US: Another sick woman betrayed by a Catholic hospital
The New York Times takes a stand:
The suit was brought on behalf of a Michigan woman, Tamesha Means, who says she was subjected to substandard care at a Catholic hospital — the only hospital in her county — after her water broke at 18 weeks of pregnancy. Doctors in such circumstances typically induce labor or surgically remove the fetus to reduce the woman’s chances of infection. But according to the complaint, doctors acting in accordance with the bishops’ directives did not inform Ms. Means that her fetus had virtually no chance of surviving or that terminating her pregnancy was the safest treatment option.
Despite acute pain and bleeding, Ms. Means was sent home twice, and when she returned a third time with a fever from her untreated infection, she miscarried even as the paperwork was being prepared to discharge her again. The fetus died soon after.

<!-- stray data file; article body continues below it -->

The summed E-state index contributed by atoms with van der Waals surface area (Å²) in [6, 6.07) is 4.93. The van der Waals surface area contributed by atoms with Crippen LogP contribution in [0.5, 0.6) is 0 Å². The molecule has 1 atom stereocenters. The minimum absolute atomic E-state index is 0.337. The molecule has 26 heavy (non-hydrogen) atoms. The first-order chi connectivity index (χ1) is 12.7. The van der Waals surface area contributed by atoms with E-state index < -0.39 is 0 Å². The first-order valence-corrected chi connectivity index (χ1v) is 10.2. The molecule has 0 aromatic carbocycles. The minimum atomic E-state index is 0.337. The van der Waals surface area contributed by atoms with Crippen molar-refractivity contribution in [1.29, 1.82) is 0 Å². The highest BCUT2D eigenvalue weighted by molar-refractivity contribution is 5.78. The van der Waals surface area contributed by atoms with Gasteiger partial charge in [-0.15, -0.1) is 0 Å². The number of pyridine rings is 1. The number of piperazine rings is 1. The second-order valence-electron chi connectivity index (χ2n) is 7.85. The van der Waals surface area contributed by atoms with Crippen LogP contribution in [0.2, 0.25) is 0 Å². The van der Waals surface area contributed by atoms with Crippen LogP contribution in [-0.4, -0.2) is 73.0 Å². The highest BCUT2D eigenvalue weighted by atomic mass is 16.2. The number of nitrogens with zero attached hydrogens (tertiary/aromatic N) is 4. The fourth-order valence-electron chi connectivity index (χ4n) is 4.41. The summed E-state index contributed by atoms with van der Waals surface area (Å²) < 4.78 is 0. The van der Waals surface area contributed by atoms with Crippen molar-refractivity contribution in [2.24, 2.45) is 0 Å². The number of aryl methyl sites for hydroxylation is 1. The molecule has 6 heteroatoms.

The case has gained attention because Ms. Means is not suing the hospital for medical negligence but the United States Conference of Catholic Bishops. The A.C.L.U. is arguing, on her behalf, that having issued the mandates and made them conditions of hospital affiliation, the conference is responsible for “the unnecessary trauma and harm” that Ms. Means and “other pregnant women in similar situations have experienced at Catholic-sponsored hospitals.”